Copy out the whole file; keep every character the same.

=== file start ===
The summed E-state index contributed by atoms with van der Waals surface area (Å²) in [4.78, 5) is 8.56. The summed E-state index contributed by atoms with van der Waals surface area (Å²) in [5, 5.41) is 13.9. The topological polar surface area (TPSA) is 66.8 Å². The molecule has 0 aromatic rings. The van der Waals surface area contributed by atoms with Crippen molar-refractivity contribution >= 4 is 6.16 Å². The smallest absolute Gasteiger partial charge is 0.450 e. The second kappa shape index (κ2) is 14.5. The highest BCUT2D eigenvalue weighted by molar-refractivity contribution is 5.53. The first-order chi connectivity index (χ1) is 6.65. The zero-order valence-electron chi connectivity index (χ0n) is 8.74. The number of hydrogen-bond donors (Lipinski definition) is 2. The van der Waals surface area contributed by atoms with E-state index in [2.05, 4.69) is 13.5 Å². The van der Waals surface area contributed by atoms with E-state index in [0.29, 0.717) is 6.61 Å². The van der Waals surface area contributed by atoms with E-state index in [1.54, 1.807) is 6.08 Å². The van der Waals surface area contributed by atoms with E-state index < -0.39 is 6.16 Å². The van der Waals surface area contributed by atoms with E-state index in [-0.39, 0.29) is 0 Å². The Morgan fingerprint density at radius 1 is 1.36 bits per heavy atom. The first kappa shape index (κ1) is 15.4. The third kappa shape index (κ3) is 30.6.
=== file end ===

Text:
The summed E-state index contributed by atoms with van der Waals surface area (Å²) in [4.78, 5) is 8.56. The summed E-state index contributed by atoms with van der Waals surface area (Å²) in [5, 5.41) is 13.9. The topological polar surface area (TPSA) is 66.8 Å². The molecule has 0 aromatic rings. The van der Waals surface area contributed by atoms with Crippen molar-refractivity contribution >= 4 is 6.16 Å². The smallest absolute Gasteiger partial charge is 0.450 e. The second kappa shape index (κ2) is 14.5. The highest BCUT2D eigenvalue weighted by molar-refractivity contribution is 5.53. The first-order chi connectivity index (χ1) is 6.65. The zero-order valence-electron chi connectivity index (χ0n) is 8.74. The number of hydrogen-bond donors (Lipinski definition) is 2. The van der Waals surface area contributed by atoms with E-state index in [2.05, 4.69) is 13.5 Å². The van der Waals surface area contributed by atoms with E-state index in [0.29, 0.717) is 6.61 Å². The van der Waals surface area contributed by atoms with E-state index in [1.54, 1.807) is 6.08 Å². The van der Waals surface area contributed by atoms with E-state index < -0.39 is 6.16 Å². The van der Waals surface area contributed by atoms with E-state index in [-0.39, 0.29) is 0 Å². The Morgan fingerprint density at radius 1 is 1.36 bits per heavy atom. The first kappa shape index (κ1) is 15.4. The third kappa shape index (κ3) is 30.6.